Stir-crazy about sugarcane

Sugarcane can be used to produce compostable bioplastics.

BioPak produces bioplastics – biodegradable, compostable plastics made from plants. This form of plastic uses 70% less carbon in the production than traditional plastics, and if disposed of correctly they can be used for good, through composting that gives back to the soil that created them.

But how are these plastics made – and is their quality really on par with that of traditional plastic?

Where is sugarcane produced?

Most of the world’s sugarcane is produced in Brazil, which has enough land and water to support the industry.

Brazil is the world’s largest sugarcane producer, growing approximately 635 million tonnes per year – over 40% of the global production. The next largest producer is India, followed by China and Thailand.

Plastic from sugarcane

Bagasse is the name for the sugarcane pulp once it has gone through the first crushing.

A company in Brazil spoke about their method of turning plastic into sugarcane. To do this, they must take sugarcane ethanol and convert it into ethylene, which is the building block for all polyethylenes, or plastics. Their plant-based plastic has the same physical properties as traditional polythelene.

Sugar for human consumption comes from the first crushing of the cane, which produces highly concentration sugar juice. The second, third, and fourth crushings are less highly concentrated and are used to make ethanol.

Environmental impacts

Sugarcane bioplastics can be composted in commercial composting facilities.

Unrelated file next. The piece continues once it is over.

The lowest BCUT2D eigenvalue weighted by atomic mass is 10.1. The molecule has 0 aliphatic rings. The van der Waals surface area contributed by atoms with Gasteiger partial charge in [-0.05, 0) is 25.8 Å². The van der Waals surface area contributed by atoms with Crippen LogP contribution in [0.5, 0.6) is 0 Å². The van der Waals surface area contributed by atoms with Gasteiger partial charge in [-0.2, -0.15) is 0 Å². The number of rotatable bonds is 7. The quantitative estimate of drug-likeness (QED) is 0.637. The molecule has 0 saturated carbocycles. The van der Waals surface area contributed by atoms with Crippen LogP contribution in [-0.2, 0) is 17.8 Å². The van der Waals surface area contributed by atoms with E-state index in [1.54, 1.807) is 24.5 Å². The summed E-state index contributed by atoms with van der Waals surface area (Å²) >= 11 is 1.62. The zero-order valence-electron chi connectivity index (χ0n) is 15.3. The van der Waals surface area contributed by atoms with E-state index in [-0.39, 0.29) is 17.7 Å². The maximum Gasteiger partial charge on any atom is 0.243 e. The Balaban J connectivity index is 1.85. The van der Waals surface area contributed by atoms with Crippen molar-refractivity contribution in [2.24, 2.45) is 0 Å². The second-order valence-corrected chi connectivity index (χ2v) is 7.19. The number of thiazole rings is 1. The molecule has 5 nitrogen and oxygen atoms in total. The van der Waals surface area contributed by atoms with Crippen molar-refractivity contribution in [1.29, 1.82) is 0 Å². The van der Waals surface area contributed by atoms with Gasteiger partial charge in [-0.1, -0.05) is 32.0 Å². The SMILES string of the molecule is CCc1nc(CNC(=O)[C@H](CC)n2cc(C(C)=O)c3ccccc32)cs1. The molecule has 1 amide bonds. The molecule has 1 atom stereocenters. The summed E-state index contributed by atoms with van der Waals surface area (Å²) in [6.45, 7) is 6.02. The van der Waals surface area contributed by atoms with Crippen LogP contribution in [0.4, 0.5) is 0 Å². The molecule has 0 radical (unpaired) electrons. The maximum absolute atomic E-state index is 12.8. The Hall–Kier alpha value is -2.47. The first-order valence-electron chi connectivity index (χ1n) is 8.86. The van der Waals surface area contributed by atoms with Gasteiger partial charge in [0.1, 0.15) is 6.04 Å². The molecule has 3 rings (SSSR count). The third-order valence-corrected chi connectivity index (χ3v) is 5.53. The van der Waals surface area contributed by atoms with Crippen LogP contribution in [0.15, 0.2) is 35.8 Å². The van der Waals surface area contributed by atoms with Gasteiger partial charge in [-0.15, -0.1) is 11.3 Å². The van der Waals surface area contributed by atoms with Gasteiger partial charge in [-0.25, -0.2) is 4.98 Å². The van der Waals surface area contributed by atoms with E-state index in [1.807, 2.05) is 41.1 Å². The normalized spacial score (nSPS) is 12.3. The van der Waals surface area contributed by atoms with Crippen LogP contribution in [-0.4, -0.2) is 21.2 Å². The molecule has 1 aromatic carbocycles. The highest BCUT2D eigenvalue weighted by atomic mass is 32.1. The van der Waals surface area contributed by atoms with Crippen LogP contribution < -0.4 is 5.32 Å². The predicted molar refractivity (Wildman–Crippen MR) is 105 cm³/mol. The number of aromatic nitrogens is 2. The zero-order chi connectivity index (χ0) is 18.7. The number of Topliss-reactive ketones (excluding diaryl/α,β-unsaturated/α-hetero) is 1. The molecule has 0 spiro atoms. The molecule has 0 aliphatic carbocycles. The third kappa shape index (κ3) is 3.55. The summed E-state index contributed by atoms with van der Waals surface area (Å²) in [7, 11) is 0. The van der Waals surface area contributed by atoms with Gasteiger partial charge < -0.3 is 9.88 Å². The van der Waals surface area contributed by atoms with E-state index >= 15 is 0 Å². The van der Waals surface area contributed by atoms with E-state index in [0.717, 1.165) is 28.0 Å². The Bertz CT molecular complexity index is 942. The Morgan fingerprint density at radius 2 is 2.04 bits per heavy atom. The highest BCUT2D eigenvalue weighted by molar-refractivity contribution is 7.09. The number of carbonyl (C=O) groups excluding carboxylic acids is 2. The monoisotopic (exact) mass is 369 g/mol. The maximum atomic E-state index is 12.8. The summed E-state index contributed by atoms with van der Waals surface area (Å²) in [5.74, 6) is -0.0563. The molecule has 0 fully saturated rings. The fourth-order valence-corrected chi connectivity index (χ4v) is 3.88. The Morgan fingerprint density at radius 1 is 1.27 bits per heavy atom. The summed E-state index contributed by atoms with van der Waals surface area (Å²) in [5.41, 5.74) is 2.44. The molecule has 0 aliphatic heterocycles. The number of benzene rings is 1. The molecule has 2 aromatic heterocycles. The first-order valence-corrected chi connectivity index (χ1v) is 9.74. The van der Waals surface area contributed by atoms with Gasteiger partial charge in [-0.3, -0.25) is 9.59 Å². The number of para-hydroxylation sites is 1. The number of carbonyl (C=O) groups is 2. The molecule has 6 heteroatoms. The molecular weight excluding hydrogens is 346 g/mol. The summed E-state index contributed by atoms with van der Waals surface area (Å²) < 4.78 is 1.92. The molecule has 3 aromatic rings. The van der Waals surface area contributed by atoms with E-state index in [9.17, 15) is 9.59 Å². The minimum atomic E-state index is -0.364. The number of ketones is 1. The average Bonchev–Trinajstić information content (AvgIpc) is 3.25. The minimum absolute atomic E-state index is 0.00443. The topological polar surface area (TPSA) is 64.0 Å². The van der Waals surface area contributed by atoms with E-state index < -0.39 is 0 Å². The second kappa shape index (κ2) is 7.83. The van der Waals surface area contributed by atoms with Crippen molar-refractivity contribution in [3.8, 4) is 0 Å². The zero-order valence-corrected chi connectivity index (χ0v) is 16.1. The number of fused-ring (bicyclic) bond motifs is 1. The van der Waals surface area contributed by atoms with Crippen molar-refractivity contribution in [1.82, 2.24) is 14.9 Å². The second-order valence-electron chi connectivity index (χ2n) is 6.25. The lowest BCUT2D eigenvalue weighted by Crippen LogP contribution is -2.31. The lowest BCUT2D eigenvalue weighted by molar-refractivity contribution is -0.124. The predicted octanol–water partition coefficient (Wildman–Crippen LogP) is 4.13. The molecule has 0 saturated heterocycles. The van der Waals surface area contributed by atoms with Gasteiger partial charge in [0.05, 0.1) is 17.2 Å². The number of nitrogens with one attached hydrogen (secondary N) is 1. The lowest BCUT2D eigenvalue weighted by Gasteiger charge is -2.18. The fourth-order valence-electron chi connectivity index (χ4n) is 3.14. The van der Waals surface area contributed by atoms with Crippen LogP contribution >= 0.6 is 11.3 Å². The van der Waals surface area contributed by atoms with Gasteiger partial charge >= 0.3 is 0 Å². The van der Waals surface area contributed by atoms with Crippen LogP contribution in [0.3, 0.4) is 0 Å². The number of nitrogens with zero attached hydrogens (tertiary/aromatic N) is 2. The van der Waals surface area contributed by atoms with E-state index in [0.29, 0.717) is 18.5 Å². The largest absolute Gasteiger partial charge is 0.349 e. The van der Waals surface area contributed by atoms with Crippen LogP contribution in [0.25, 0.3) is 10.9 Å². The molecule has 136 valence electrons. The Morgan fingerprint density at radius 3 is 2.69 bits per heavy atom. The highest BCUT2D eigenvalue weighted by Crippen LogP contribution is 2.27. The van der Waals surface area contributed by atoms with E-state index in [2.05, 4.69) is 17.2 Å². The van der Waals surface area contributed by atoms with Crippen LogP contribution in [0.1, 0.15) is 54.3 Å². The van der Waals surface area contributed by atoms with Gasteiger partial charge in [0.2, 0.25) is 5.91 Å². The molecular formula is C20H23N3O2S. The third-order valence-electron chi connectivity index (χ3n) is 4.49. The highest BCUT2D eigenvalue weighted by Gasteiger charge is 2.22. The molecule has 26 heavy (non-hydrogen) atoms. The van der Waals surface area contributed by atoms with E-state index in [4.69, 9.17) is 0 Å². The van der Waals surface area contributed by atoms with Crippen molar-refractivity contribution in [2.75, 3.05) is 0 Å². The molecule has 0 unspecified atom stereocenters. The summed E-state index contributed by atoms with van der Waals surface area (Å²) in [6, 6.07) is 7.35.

Sugarcane plastic has a lower environmental impact than traditional plastic. While fossil fuel–based plastic releases CO, sugarcane captures it, resulting in lower carbon emissions throughout its lifecycle.

Sugarcane requires more water to produce, but in a country like Brazil which has plenty of rainfall, this is not an issue. Brazil also has plenty of land on which to grow sugarcane – from a total area of 851ha, 330ha are arable, but only 0.02% of that arable land is used to grow sugarcane. The sugarcane industry is also concentrated in the central south region, which is far from the Amazon Rainforest, so any industrial run-off will have a negligible effect.

Sugarcane bioplastic is also less destructive at the end of its life. Unlike traditional plastic, which can only be recycled a certain number of times before it must be thrown away – if it is recycled at all – plastic made from sugarcane can be industrially composted. This results in nutrient-rich compost which is used to fertilise crops and give back to earth it came from.


For more information about the composting system or the different materials we can use to make bioplastic, have a look at our blog.

Information taken from this video.


Article by Tallis Baker.

Planet Friendly Packaging acknowledges the traditional custodians of the land on which we work.